An aging Cochrane population needs more palliative care options


With Canada’s quickly aging population, the Cochrane Seniors Advisory board is inviting seniors and concerned residents to start a discussion about end-of-life care in the community.

“There have been issues that have come up, mostly seniors driving back and forth to visit their loved ones in Calgary,” said Della Robertson, chair of the committee.

“When you move out of a community at the end of life, you are taking people away from the support and care of their loved ones.”

Cochrane currently has three seniors livings facilities – the Bethany Care Centre, the Evergreen Manor and the Big Hill Lodge– and another three set to open in the next couple of years. None of the facilities have allocated hospice beds.

Bethany Care Centre officials did say earlier this year that hospice care was “on the radar” pending government funding but nothing has been announced.

“Details of the budget are still being revealed,” Cam Westhead, Banff-Cochrane MLA said, noting he is “keen” on working with groups advocating for end-of-life care.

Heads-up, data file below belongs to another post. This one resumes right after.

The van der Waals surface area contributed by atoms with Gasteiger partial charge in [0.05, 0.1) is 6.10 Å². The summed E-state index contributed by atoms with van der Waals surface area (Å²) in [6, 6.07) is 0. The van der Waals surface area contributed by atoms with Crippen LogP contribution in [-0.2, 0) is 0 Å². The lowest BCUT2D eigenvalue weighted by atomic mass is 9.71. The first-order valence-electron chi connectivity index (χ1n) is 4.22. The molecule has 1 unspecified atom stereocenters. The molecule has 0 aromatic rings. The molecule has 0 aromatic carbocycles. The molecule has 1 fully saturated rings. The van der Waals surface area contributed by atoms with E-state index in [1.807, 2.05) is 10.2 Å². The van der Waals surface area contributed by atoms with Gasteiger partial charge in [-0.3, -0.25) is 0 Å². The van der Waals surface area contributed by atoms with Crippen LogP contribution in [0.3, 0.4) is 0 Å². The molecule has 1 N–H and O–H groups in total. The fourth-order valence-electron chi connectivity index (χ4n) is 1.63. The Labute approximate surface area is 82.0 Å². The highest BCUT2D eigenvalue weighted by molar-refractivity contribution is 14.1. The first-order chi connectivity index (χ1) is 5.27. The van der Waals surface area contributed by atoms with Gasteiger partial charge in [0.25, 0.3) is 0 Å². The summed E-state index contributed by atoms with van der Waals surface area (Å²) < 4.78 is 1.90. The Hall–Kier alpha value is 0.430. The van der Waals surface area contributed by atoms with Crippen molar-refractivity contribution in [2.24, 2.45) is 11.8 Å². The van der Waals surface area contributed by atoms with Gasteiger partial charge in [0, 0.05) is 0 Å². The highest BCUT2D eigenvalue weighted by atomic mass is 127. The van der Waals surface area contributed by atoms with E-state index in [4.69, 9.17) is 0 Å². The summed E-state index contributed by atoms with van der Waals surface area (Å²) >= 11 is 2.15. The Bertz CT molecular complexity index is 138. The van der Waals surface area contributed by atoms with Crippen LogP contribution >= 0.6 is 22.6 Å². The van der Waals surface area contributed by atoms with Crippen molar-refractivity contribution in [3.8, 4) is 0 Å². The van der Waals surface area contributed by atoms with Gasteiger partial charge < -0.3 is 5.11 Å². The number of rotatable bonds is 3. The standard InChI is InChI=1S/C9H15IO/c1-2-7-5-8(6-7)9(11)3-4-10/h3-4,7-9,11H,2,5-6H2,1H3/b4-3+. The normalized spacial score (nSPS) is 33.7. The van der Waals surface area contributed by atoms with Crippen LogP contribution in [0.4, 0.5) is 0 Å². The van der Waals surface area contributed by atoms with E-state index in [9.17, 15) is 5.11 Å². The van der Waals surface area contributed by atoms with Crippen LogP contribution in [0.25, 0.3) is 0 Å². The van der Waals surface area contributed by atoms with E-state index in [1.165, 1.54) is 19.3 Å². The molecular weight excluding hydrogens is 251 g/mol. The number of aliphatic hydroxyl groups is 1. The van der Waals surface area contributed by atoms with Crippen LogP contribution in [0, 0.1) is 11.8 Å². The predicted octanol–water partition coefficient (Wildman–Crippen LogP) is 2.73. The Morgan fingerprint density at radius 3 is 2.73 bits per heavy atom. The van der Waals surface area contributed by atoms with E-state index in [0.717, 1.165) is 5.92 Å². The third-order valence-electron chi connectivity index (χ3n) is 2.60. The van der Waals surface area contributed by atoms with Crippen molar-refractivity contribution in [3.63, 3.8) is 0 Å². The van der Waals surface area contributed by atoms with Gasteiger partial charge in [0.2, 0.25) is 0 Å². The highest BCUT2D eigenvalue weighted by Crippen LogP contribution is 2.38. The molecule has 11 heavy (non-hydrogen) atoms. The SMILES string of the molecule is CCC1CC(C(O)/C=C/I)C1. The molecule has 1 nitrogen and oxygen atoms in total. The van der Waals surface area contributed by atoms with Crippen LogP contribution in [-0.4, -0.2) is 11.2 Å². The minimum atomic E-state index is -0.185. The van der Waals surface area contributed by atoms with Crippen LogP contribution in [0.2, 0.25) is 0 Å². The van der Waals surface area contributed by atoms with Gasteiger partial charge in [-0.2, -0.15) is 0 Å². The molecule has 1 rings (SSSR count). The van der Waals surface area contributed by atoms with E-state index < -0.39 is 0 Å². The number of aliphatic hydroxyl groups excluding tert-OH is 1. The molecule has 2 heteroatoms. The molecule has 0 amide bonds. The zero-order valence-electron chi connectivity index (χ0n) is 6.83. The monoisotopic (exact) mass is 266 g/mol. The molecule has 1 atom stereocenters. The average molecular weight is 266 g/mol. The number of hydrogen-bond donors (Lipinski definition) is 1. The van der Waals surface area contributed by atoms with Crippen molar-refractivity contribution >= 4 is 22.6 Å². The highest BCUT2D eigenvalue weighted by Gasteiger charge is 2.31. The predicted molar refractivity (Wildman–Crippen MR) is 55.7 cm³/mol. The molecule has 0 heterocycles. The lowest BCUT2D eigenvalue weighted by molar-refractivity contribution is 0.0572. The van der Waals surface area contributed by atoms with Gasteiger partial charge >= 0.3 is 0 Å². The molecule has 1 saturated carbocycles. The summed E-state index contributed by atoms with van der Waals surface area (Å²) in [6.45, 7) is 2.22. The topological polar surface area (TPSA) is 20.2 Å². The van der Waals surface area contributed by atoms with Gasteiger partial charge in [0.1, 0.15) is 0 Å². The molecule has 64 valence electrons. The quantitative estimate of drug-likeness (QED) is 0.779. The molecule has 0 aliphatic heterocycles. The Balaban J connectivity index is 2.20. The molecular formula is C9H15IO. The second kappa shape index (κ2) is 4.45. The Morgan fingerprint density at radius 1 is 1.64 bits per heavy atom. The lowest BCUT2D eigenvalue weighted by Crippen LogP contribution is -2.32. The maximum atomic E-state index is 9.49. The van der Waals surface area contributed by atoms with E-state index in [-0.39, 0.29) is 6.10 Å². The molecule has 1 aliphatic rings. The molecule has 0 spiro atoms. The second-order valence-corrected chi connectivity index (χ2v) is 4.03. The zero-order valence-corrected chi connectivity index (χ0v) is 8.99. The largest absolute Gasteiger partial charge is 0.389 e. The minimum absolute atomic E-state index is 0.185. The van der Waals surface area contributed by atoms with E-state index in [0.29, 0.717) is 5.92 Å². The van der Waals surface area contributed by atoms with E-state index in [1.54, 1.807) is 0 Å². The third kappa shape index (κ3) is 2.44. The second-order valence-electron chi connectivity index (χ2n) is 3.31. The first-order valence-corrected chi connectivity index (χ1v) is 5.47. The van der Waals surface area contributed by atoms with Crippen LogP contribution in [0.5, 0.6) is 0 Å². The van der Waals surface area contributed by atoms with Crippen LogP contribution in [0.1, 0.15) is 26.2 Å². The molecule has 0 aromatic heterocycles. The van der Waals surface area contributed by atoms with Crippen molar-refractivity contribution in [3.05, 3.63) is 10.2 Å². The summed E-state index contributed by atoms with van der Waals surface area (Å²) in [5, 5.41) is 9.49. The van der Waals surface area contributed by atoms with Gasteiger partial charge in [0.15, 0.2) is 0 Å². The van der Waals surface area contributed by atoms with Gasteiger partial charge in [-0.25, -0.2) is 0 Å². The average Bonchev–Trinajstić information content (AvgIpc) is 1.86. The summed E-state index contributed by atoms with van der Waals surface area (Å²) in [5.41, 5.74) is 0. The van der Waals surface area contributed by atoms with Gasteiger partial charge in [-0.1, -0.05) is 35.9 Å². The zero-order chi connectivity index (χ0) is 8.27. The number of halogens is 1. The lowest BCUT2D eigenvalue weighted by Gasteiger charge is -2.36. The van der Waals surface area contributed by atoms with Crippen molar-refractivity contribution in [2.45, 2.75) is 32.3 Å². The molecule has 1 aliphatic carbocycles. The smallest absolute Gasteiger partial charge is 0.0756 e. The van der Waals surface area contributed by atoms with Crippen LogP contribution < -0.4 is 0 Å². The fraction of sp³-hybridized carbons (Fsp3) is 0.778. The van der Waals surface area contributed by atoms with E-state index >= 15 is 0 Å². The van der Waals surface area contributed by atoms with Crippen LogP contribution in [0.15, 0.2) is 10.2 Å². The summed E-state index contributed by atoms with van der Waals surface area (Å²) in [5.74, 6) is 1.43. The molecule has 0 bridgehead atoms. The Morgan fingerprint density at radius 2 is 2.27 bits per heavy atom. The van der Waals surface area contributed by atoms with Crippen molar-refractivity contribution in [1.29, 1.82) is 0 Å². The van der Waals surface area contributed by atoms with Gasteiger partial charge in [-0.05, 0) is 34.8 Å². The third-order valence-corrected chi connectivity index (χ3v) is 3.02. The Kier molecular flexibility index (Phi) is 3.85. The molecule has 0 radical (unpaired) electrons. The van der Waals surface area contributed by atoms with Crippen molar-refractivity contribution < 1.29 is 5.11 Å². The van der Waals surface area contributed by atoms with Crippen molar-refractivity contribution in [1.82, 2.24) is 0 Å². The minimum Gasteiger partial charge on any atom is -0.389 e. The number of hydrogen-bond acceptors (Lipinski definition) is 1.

In the meantime, the Cochrane Seniors Advisory board has partnered with the Palliative Care Society of the Bow Valley and Alberta Health Services to start discussions about the issues about current and future palliative care needs.

Cochrane resident author Rick Bergh said when his wife, Pam, was diagnosed with terminal cancer the family made the decision to keep her at home and take care of her during her final days, but acknowledged that not every family has that option.

“With palliative care, there is the medical part but the most significant part is how you engage the family and for us it was amazing and changed our lives,” Bergh said.

Bergh’s wife died at home in July in 2008.

“I’m not saying it wasn’t tiring but why wouldn’t I want to do the best I can to honour my wife’s dying.”

The first community discussion, inviting stories from residents was hosted last Wednesday with attendees listing a number of issues including lack of nearby palliative care options and finances.

“Rural areas are in a bad way that we don’t get enough attention – we are in catch-up mode,” one of the senior’s who attended the discussion commented.

Robertson said potential solutions are expansions to homecare, more respite resources for families taking care of people at home, and more education and support to families and friends.

The group will be hosting another open discussion at the Family and Community Services Centre, on May 1 from 7 p.m. to 9 p.m. at the Homestead building, located at 209 Second Ave.

“We are trying to get the community’s perspective,” Robertson said.

There is no fee to attend. To register, call organizers at 403-851-2250.


About Author

Cochrane Eagle